For reasons known only by him and God, Dr. C. went the Rodney King "Can't we all just get along?" route on an issue so emotionally-charged that anybody who knows the first thing about politics would know better than to try to play neutral mediator and cast both sides as moral equivalents. Particularly if you're a Republican presidential candidate who has made one side of that emotionally-charged issue a core plank of your campaign and whose votes you pretty much have to have to win Iowa.
This is why rookies don't make it to the White House.
Or, "Stick a fork in Gentle Ben, he's done":
Pro-Life leaders are furious with presidential hopeful Dr. Ben Carson for his comments yesterday that pro-life rhetoric is partially responsible for the shootings that took place in Colorado last week.
On CBS’s Face the Nation Sunday morning, Carson said, “Hateful rhetoric exacerbates the situation…You don’t ever solve them [problems] with hateful rhetoric. Both sides should tone down the rhetoric and engage in civil discussion.”
On ABC’s This Week Carson said, “There’s a lot of extremism coming from all areas. We get into our separate corners and we hate each other, we want to destroy those with whom we disagree.”
I don't think a presidential candidate has self-destructed in real time on live national television like this since Barry Goldwater said, "Extremism in the defense of liberty is no vice" in his 1964 GOP convention acceptance speech. It displayed an utter tone-deafness and inability to hear how his words would sound to his core supporters without making any inroads with his detractors. Millard Fillmore didn't botch the slavery issue this badly with the Compromise of 1850.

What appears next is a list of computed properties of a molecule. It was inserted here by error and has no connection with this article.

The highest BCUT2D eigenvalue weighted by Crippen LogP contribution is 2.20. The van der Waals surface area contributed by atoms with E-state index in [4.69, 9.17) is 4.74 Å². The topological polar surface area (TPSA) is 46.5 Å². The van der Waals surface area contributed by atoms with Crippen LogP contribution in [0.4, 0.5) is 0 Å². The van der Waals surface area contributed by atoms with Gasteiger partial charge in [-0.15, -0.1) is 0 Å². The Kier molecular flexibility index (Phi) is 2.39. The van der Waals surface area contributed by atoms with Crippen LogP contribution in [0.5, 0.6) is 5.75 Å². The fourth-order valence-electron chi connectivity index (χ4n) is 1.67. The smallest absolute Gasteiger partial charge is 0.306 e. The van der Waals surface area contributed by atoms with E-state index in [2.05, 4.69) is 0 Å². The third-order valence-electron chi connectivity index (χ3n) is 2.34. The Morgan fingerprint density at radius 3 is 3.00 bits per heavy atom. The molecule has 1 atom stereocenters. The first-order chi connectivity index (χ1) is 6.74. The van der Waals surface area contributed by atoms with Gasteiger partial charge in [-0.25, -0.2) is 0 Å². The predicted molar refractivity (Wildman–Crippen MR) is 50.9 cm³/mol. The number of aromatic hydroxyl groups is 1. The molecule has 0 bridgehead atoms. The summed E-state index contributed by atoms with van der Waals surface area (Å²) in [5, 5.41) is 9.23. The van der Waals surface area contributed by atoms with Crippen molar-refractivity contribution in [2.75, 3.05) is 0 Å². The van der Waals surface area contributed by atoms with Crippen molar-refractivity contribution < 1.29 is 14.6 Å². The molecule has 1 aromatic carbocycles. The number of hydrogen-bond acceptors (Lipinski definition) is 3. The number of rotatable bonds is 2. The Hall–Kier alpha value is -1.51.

Listen and weep, Carsonites:
In exclusive interviews with Breitbart News, a number of national pro-life leaders condemned Carson’s statements.
Troy Newman, president of Operation Rescue and a board member at the Center for Medical Progress, said, “Doctor Carson just ended his presidential candidacy.”
Kristan Hawkins, president of Students for Life of American, that has seven hundred chapters on college campuses around the country, says:
Did Carson take his talking points from Planned Parenthood? He completely missed the mark, casting suspicion on pro-lifers who had nothing to do with this tragedy and only furthering the deceitful narrative that the abortion industry has already laid out in the media. Compassion and love, not violence, are at the heart of the pro-life movement and motivate us to protect life in its stages and we extend that same love and compassion to the victims and their families of this horrible tragedy.
The Grande Dame of the pro-life movement, Judie Brown of American Life Leagues, said, “Outrageous. What is Carson missing in all this other than a known dysfunctional man with a history of undependable behavior. What did any of us say to provoke that? Carson is dead wrong, period.”... [emphasis added]
Anybody who knows the first thing about politics should also be acutely aware that no branch of "true conservatism" EVER forgives betrayal, either real or perceived. You're either with them or you're against them, and mistakes are neither tolerated nor believed as being mistakes.
I agree with Eeyore that this was almost certainly the grand bull moose gold medal winner of brain farts by the Doc in trying torturedly to keep with his "national healing" campaign theme instead of standing by one of his core constituencies in its time of need. Some issues cannot be bridged, nor its antagonists reconciled, there being no other choice but to fight for what's right. We can quibble and quarrel over strategies <AHEM> but the need to battle on is a settled question.
That is the line across which Ben Carson stumbled yesterday, and would not have had he not been the amateur and greenhorn he is. Imagine the unforced errors he'd make if he became president.
THIS is why we need experienced, professional politicians, my Tea Party friends. Because our all-hallowed principles don't mean a damn thing if we can't get our candidates elected to put them into public policy. It really is as simple as that.
Or at least, it ought to be.